It must be a very long time ago. My speculation is: "It started as far back as human communities first formed."
In ancient time, when living was difficult ...
To answer you question, the difference between 早 and 早晨 is
早 means early by itself, however, in this case 早 means early part of the day, which is morning! In Chinese it is rare to use just one character to convey an idea, so 早上 (upper part of the daytime) is used to mean morning.
早晨 means the time between early morning (凌晨 00:00-06:00) and morning (早上06:...
晚安 and 晚安啦 are almost the same, and means "Good night". 晚安啦 may sound more casual.
晚安安 and 安安 can be considered Internet slang just to make it sound cute.
As a learner, you can stick to 晚安. I seldom see 晚安安 or 安安 even on the Internet.
You should know that in oral Chinese, there is no standard grammar. Actually all the above are correctly phrases for "Good night". We can even just use single character 安 for it.
However, different phrases have different background meanings.
晚安 is the standard phase in both oral and written Chinese.
The other 3 phrases are most likely used within close ...
Of course you can put the event before or after the date.
When you write the name of an event first, you can add the information of when this event occurs.
Example: [圣诞节] [是在] [十二月二十五日] = [Christmas] [is on] [25th December]
When you write a date first, you can add the information of what this date represents
Example: [十二月二十五日] [是] [圣诞节] = [25th December]...
They don't mean the same.
"你去干嘛?" means "What are you going to do?" or maybe "Why are you going?" depending on the context.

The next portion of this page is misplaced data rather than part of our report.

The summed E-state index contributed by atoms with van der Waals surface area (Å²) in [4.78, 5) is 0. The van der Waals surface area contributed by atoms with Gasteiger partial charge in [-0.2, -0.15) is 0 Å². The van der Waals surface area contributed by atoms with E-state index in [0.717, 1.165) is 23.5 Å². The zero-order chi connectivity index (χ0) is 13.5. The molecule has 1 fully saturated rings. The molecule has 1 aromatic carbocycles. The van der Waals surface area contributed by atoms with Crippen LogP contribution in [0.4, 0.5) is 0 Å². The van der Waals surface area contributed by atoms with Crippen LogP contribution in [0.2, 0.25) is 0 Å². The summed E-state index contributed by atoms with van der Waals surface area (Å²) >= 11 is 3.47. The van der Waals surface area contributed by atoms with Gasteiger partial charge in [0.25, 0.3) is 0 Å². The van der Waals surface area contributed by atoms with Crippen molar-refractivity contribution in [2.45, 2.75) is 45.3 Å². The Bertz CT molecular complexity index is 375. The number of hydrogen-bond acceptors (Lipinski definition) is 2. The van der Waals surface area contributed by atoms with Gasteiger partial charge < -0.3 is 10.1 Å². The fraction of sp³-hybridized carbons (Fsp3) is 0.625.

"你去吗?" means "Are you going?"
A: 我出去一会 = I'm leaving for a while. B: 你去干嘛? = What are you going to do?
A: 我去开会了 = I'm going to attend the meeting. B: 这会是给经理开的, 你去干嘛? = The ...
Whether it is a "greeting" specifically might be arguable, but if you watch the CCTV Chinese New Year Gala ("春晚", colloquially), you will hear a fairly steady stream of "新年快乐"s. It is most definitely a very normal thing for Chinese people in China say to one another.
If you are looking for a greeting specifically, some of the things rwei suggested like "...
Because 新年快乐 is such a standard form of saying it, sometimes it may make it feel you don't have the enthusiasm when you say it.
A more cheerful and upbeat form of saying it may be 恭喜发财！(may you be prosperous), or even a form of 恭喜！恭喜！恭喜发财！ for the warmth and enthusiasm.
To business client its best to use
尊敬的客户(or person's lastname followed by 小姐/女士/先生):
(Your name, Company)
To family and friends you can use
36 phrases to say hello in Chinese - audio in link.
Pinyin: nǐ hǎo！
Pinyin: nín hǎo！
Meaning: Hello. Used when addressing seniors or superiors to show respect.
Pinyin: zǎo shang hǎo！
Meaning: Good morning!
Pinyin: zǎo ān
Meaning: Good morning . ...
It is all about regional, dialect preference and practice. So there is no "official", "common" way to greet someone "good morning" in Chinese, whether in mainland China or else where in the world.
Even in the English speaking world, stretching from the UK to the US to Australia and NZ, you will find numerous ways how this start-of-day greeting is made or ...